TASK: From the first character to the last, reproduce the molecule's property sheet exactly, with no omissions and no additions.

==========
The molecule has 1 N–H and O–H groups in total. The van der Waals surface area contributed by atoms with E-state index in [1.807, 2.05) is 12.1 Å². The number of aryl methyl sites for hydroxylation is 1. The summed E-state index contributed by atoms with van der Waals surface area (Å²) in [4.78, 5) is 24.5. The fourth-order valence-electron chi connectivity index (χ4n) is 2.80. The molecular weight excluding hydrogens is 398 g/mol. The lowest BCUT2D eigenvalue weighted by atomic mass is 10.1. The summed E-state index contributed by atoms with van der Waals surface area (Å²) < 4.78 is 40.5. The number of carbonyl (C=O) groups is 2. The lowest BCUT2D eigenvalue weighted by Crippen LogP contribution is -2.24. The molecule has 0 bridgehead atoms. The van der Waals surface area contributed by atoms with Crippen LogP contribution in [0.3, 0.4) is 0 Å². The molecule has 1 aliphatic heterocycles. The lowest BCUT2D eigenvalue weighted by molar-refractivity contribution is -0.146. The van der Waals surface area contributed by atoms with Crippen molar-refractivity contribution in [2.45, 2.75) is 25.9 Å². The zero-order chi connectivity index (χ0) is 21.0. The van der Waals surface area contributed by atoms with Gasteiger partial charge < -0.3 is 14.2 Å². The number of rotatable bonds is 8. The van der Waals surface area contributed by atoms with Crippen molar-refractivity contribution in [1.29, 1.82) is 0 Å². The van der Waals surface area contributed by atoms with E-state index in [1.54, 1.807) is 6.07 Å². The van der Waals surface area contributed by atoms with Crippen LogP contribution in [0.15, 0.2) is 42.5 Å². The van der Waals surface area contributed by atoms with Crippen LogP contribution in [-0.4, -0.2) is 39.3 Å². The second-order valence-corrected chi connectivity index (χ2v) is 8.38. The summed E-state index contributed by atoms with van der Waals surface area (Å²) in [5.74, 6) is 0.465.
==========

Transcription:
The molecule has 1 N–H and O–H groups in total. The van der Waals surface area contributed by atoms with E-state index in [1.807, 2.05) is 12.1 Å². The number of aryl methyl sites for hydroxylation is 1. The summed E-state index contributed by atoms with van der Waals surface area (Å²) in [4.78, 5) is 24.5. The fourth-order valence-electron chi connectivity index (χ4n) is 2.80. The molecular weight excluding hydrogens is 398 g/mol. The lowest BCUT2D eigenvalue weighted by atomic mass is 10.1. The summed E-state index contributed by atoms with van der Waals surface area (Å²) < 4.78 is 40.5. The number of carbonyl (C=O) groups is 2. The lowest BCUT2D eigenvalue weighted by Crippen LogP contribution is -2.24. The molecule has 0 bridgehead atoms. The van der Waals surface area contributed by atoms with Crippen LogP contribution in [0.3, 0.4) is 0 Å². The molecule has 1 aliphatic heterocycles. The lowest BCUT2D eigenvalue weighted by molar-refractivity contribution is -0.146. The van der Waals surface area contributed by atoms with Crippen molar-refractivity contribution in [2.45, 2.75) is 25.9 Å². The zero-order chi connectivity index (χ0) is 21.0. The van der Waals surface area contributed by atoms with Gasteiger partial charge < -0.3 is 14.2 Å². The number of rotatable bonds is 8. The van der Waals surface area contributed by atoms with Crippen molar-refractivity contribution in [1.29, 1.82) is 0 Å². The van der Waals surface area contributed by atoms with E-state index in [1.54, 1.807) is 6.07 Å². The van der Waals surface area contributed by atoms with Crippen LogP contribution in [0.15, 0.2) is 42.5 Å². The van der Waals surface area contributed by atoms with Crippen LogP contribution in [-0.4, -0.2) is 39.3 Å². The second-order valence-corrected chi connectivity index (χ2v) is 8.38. The summed E-state index contributed by atoms with van der Waals surface area (Å²) in [5.74, 6) is 0.465.